Community support and a belief they deserve better give eight striking Canadian Blood Services employees in Charlottetown much-needed incentive
Support from the community is helping to boost the spirits of eight blood service employees still on strike in Charlottetown.
That’s how Tanya Herrell, president of the local union that represents the Canadian Blood Services (CBS) workers, describes it.
“At Christmas time we had a lot of support,’’ Herrell said on Wednesday as she and fellow striker Leanne Voutour braved the chilly temperatures outside the CBS building on Fitzroy Street.
“We had a Christmas meal donated to each of us and we were given gift cards for our families and our children.’’
Wednesday was Day 136 on the picket line for the workers who are all part-time, fighting for guaranteed minimum hours and the benefits associated with them.
Talks between the two sides broke off last month, and there’s no word on when they might resume.
Some people simply drive by and honk their horns in support. One man pulled over and handed the women gift cards for Starbucks.
Sisira Siriwardane, a newcomer who worked as a doctor in Kenya before moving to Charlottetown, walked up and gave each of the women a warm hug.
“I think it’s time to get some good results ( for the workers), a solution on their side,’’ Siriwardane told The Guardian. “It’s high time (CBS came back to the bargaining table). It’s been four months.
“I have never seen this type of trade union action or anything like it. I hope there is a solution that (works in the employees’ favour).’’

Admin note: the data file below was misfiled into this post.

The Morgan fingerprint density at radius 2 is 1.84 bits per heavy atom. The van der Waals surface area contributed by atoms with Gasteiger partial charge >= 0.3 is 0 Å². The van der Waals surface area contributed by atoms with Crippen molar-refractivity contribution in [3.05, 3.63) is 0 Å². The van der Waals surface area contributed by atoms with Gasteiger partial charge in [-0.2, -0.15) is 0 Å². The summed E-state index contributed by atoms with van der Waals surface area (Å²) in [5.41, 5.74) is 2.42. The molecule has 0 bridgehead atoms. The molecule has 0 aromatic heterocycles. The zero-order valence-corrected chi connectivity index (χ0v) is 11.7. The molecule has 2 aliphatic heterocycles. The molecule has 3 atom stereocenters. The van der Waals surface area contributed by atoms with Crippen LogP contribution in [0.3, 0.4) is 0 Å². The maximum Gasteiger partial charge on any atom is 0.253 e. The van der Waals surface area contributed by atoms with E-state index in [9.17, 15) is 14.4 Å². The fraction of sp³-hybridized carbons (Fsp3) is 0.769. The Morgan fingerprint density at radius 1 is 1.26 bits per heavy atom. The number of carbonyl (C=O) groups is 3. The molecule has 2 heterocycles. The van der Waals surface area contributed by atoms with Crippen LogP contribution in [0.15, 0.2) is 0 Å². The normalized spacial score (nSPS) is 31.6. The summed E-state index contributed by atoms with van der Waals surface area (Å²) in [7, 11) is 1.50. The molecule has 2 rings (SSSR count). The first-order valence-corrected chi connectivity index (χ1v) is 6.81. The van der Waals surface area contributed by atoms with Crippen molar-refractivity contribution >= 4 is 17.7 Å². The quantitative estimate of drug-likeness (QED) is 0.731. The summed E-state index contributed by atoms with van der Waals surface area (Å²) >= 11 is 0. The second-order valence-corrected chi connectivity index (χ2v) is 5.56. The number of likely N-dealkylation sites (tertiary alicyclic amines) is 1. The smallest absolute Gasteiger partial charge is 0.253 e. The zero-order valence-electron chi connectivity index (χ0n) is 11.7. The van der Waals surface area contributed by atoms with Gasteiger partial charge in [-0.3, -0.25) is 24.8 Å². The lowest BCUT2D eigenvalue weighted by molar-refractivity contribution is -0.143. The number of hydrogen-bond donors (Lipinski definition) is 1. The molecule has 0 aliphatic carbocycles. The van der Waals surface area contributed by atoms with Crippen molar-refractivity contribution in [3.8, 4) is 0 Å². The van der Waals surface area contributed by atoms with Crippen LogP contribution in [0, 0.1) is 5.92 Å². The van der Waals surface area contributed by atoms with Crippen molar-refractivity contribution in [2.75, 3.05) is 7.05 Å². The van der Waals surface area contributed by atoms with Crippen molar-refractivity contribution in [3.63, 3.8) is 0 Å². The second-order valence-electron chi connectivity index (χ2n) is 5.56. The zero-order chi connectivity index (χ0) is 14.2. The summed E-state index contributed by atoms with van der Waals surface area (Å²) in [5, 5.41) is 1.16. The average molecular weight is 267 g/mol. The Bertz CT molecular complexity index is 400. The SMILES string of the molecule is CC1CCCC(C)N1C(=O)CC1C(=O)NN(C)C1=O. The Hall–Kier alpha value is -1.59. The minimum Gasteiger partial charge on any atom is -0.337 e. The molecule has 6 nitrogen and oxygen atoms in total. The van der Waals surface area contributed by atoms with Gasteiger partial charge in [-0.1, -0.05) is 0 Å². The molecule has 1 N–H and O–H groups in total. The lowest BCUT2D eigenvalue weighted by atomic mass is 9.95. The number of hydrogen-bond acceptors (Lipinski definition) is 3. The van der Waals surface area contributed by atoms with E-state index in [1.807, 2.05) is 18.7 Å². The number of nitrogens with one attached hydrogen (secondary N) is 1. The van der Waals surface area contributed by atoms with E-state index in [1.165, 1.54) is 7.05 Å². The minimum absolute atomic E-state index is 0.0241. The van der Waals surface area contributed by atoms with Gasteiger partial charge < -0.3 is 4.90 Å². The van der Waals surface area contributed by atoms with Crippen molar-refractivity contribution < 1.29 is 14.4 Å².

Herrell said they tried to meet with former P.E.I. Health Minister Doug Currie but “he wouldn’t see us’’. They are currently trying to schedule a meeting with current Health Minister Robert Henderson. Although it’s not a provincial issue, Herrell said it could still be a productive meeting.
“There is a lot of taxpayers’ money that goes toward the Canadian Blood Services, so speaking with the health minister, it’s a health issue. Blood is needed everywhere.’’
John Hanrahan, president of the Confederation of Canadian Unions (CCU), the country’s largest federation of independent labour unions, was in Charlottetown this week to lend his support.
“CBS has to come back to the table,’’ Hanrahan told The Guardian. “These women deserve better. (CBS doesn’t) want to guarantee any hours for their staff; they want a part-time, ondemand workforce across the country.’’
Hanrahan said the employees, who are required to be on call in case they are needed, want no fewer than 18.5 hours per week in order to be covered for health benefits.
“These ladies are fighting for all CBS workers across the nation, for guaranteed hours and benefits.’’
The Guardian did reach out to Canadian Blood Services for a comment, but there was no immediate response.
Voutour says with the support of the community they intend to keep going.
“We wouldn’t have stood out here for 136 days if we didn’t love our jobs,’’ Voutour said. “We love working here. This is where we want to be and we’re fighting to get what we think we deserve.’’
A rally is planned in Charlottetown on Jan. 30 with details to be announced soon.
Sisira Siriwardane, a newcomer from Kenya now living in Charlottetown, dropped by Wednesday to lend his support to eight employees of the Canadian Blood Services who have been on strike for the past four months. They are demanding at least 18.5 hours a week in order to qualify for health benefits. Talks broke off in early December.